Tingz offers up cross-platform widgets that share data

Get widgets that share data with one another and let you buy things--all on the same platform with Tingz.

Tingz is a new widget engine whose big feature is cross platform data sharing. At the TechCrunch50 conference it was shown off on a Mac, iPhone and Windows Media Center PC, with various widgets pulling together the same data set.

The example given was a recipe widget on your computer that tells you how to make something, and if you don't have one of the ingredients you can bookmark it. This information gets ported over to a shopping list widget, which you can then access on-the-go via the iPhone application.

Presumably users would have it installed on both platforms to make the most use of it. When added on your desktop computer it adds contextual options on a system level so you can clip text, links, or other items and send them to your widget sandbox. Like Shifd, a cross-platform notes tool I use, this is handy way to port it around.

The Windows Media Center app might have been the most out of place, as it was advertised as being large and eye friendly but the text still looked incredibly small. It runs as an application within Media Center, which could make it useful for getting some Web video widgets to run right on your TV.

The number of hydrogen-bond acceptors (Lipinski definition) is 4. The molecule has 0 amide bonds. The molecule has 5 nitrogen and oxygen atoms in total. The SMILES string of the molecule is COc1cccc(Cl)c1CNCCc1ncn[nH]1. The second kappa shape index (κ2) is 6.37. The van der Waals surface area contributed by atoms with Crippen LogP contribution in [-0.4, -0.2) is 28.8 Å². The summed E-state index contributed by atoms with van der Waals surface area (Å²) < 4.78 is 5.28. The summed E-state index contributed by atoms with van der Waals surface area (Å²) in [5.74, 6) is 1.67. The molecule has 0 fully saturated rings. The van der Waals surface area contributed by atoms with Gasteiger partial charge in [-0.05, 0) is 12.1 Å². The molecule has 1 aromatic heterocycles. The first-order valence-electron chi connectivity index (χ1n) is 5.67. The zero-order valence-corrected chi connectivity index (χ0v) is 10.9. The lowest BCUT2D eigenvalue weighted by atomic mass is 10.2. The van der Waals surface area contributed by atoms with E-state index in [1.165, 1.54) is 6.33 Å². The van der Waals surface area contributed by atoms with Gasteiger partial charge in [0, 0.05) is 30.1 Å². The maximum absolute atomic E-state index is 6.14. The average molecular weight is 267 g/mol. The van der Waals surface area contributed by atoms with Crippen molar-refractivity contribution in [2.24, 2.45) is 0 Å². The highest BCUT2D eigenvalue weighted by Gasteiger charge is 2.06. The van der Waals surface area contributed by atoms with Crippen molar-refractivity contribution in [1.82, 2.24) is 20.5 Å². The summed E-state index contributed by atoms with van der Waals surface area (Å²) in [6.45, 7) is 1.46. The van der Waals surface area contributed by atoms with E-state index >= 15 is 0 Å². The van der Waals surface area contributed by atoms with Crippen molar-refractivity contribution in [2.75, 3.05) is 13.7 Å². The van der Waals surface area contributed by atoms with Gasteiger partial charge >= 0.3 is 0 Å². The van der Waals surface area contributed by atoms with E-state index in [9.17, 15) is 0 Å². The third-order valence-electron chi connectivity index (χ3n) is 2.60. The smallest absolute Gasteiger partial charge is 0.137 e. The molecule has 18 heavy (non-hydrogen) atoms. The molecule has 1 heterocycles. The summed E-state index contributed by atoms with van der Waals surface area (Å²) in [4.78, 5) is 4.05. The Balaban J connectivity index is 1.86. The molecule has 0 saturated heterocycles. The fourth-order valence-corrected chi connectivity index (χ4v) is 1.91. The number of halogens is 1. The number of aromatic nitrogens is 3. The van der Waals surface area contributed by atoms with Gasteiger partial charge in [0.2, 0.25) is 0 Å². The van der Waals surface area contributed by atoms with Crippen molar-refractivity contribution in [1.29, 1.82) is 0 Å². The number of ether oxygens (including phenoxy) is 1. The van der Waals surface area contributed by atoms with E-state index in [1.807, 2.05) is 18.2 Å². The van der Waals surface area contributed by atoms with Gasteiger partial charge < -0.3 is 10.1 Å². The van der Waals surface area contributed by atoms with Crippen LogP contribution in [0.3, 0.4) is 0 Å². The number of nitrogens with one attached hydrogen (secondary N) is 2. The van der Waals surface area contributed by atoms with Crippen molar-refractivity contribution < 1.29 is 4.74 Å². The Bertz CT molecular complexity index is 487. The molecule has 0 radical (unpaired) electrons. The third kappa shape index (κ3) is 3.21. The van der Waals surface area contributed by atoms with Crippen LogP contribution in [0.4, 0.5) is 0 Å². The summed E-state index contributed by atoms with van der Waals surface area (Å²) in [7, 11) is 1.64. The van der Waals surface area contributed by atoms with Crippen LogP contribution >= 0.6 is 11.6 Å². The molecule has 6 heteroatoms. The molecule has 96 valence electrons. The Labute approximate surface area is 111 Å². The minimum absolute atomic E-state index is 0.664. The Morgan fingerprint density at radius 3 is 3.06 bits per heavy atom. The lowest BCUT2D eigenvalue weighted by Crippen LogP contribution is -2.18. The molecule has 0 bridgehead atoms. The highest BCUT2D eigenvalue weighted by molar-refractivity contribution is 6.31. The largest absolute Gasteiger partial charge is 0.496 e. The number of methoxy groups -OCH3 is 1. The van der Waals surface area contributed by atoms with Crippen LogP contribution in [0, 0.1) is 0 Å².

There are already a ton of services that have this cross platform data sharing, and panelist Digg.com's Kevin Rose pointed out these tools are invariably at odds with the built-in widget platforms found on OS X and Windows Vista. The one thing I think it has going for it is the built-in payment platform where you give Tingz your credit card credentials and and developers can let you pay for services via their widgets. This was shown off for something like buying movie tickets.

The service is currently in private beta and requires a software installation on all three platforms.

Tings has widgets that share data across multiple platforms, starting with three popular ones. Tingz.net
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About the author

Josh Lowensohn joined CNET in 2006 and now covers Apple. Before that, Josh wrote about everything from new Web start-ups, to remote-controlled robots that watch your house. Prior to joining CNET, Josh covered breaking video game news, as well as reviewing game software. His current console favorite is the Xbox 360.

 

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